“Traditional generators play the reliability card to advance their policies and financial interests,” Gramlich said. While oversupply can magnify existing market price competition, “congestion, curtailment, and negative prices do not affect reliability because the grid operator can curtail suppliers anytime there’s an expected overload,” he said. “Traditional generators play the reliability card to advance their policies and financial interests.”
RAP’s Hogan agreed. Markets could “over-correct” and drive too much coal, nuclear, or natural gas generation capacity offline, he said, but the lights will stay on.Reserve margins across the U.S. today are “well in excess” of the established standards from the North American Electric Reliability Corporation.
The threat to reliability is "a Chicken Little argument traditional generators use over and over,” Hogan said. “If market conditions threaten their plant, they immediately start talking about blackouts. There is no evidence that will happen.”
Hogan spoke from his experience as a natural gas plant developer for multiple companies. Reversals of Clinton administration policy under President George W. Bush led to “something close to 200 GW of brand new gas-fired generation going either literally or effectively bankrupt between 2001 and about 2005,” he said. “Nobody bailed them out. And the lights didn't go out.”
Jeff Bladen, executive director of market services at MISO, said competitive bids would bring resources needed for reliability back into the market. “They would not be forced to retire if they are still needed for reliability because that belies the laws of economics.”
Hogan said generators’ newest concerns about negative prices come from New York and Illinois policies enacted to keep financially non-viable but emissions-free nuclear facilities in operation.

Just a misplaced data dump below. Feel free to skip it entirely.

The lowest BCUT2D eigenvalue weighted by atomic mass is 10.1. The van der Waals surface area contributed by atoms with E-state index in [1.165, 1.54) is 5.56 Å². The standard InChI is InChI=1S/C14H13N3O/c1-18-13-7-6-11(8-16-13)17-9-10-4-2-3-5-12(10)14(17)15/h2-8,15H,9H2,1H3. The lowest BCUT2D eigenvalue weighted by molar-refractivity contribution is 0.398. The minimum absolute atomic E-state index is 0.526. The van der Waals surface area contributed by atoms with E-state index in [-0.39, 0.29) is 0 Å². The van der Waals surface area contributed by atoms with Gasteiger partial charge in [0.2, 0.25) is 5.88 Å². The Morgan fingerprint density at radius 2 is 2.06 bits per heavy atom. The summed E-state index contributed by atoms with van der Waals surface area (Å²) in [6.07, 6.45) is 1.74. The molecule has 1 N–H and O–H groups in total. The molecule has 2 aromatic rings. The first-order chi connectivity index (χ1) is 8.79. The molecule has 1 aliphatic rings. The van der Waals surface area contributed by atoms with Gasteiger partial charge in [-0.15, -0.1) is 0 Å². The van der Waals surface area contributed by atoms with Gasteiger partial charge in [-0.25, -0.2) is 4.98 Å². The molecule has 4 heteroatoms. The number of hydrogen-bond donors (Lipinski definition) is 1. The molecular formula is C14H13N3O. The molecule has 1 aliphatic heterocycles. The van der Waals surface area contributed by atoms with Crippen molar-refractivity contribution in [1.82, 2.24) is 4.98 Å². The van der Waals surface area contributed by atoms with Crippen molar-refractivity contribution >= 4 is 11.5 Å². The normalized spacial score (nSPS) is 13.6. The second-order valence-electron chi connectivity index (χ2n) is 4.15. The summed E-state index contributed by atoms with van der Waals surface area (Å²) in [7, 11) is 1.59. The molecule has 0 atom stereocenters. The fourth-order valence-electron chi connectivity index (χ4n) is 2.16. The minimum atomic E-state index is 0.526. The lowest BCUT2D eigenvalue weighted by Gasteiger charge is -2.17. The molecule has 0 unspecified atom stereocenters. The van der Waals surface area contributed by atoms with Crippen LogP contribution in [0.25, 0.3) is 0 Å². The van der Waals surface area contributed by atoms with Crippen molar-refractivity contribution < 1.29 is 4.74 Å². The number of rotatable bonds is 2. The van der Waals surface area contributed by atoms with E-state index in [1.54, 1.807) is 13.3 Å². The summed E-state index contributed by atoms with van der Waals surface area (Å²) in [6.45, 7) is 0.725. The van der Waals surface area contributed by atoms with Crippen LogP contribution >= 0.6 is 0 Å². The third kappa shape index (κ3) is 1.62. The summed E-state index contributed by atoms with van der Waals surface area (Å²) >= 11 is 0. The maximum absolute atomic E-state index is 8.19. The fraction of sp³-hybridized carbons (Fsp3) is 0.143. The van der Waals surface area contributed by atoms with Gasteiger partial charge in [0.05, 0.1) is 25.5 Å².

With Zero Emission Credits, nuclear generation can be price-competitive with emissions-causing natural gas generators like Calpine, Hogan said. “They thought they would push the nuclear generators out of the market.”
Email and phone efforts to obtain a response from Calpine went unanswered, but company officials and other gas generators slammed the nuclear subsidies at the FERC technical conference and are challenging them in court.
Brattle’s Chang agreed there is no threat to reliability. “Grid operators are prepared to deal with the operational challenges by redefining services and properly compensating ancillary services products and flexibility products.”
“It is less a reliability problem than a financial problem for the traditional generators,” Brattle's Pfeifenberger added. "New revenue streams will become available. But that may not happen until some generators go out of business.”
Hogan sees the financial problem for traditional generators as part of a bigger policy question. The objective is to transition an energy market already oversupplied with relatively new emissions-causing generation infrastructure to an energy market with mostly emission-free resources.
Emissions-free resources will have to replace existing carbon-based capacity and the only way to do that is through better policy, he said.